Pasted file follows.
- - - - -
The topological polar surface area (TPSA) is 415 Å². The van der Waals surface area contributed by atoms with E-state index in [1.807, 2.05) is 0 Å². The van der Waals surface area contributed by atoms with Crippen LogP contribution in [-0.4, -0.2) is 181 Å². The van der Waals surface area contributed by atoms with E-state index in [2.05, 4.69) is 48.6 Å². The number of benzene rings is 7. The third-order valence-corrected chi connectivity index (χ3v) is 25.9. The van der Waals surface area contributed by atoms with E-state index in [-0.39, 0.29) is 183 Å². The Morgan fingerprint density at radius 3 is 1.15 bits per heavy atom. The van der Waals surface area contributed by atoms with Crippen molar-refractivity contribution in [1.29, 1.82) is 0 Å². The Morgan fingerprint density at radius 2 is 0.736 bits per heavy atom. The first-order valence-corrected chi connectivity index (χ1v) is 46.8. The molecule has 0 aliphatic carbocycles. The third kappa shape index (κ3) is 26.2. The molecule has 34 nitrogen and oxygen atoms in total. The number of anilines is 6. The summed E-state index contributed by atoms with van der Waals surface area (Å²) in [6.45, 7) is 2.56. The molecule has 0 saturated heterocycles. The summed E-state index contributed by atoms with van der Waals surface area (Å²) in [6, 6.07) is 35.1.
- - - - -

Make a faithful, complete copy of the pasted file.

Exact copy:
The topological polar surface area (TPSA) is 415 Å². The van der Waals surface area contributed by atoms with E-state index in [1.807, 2.05) is 0 Å². The van der Waals surface area contributed by atoms with Crippen LogP contribution in [-0.4, -0.2) is 181 Å². The van der Waals surface area contributed by atoms with E-state index in [2.05, 4.69) is 48.6 Å². The number of benzene rings is 7. The third-order valence-corrected chi connectivity index (χ3v) is 25.9. The van der Waals surface area contributed by atoms with E-state index in [-0.39, 0.29) is 183 Å². The Morgan fingerprint density at radius 3 is 1.15 bits per heavy atom. The van der Waals surface area contributed by atoms with Crippen molar-refractivity contribution in [1.29, 1.82) is 0 Å². The Morgan fingerprint density at radius 2 is 0.736 bits per heavy atom. The first-order valence-corrected chi connectivity index (χ1v) is 46.8. The molecule has 0 aliphatic carbocycles. The third kappa shape index (κ3) is 26.2. The molecule has 34 nitrogen and oxygen atoms in total. The number of anilines is 6. The summed E-state index contributed by atoms with van der Waals surface area (Å²) in [6.45, 7) is 2.56. The molecule has 0 saturated heterocycles. The summed E-state index contributed by atoms with van der Waals surface area (Å²) in [6, 6.07) is 35.1.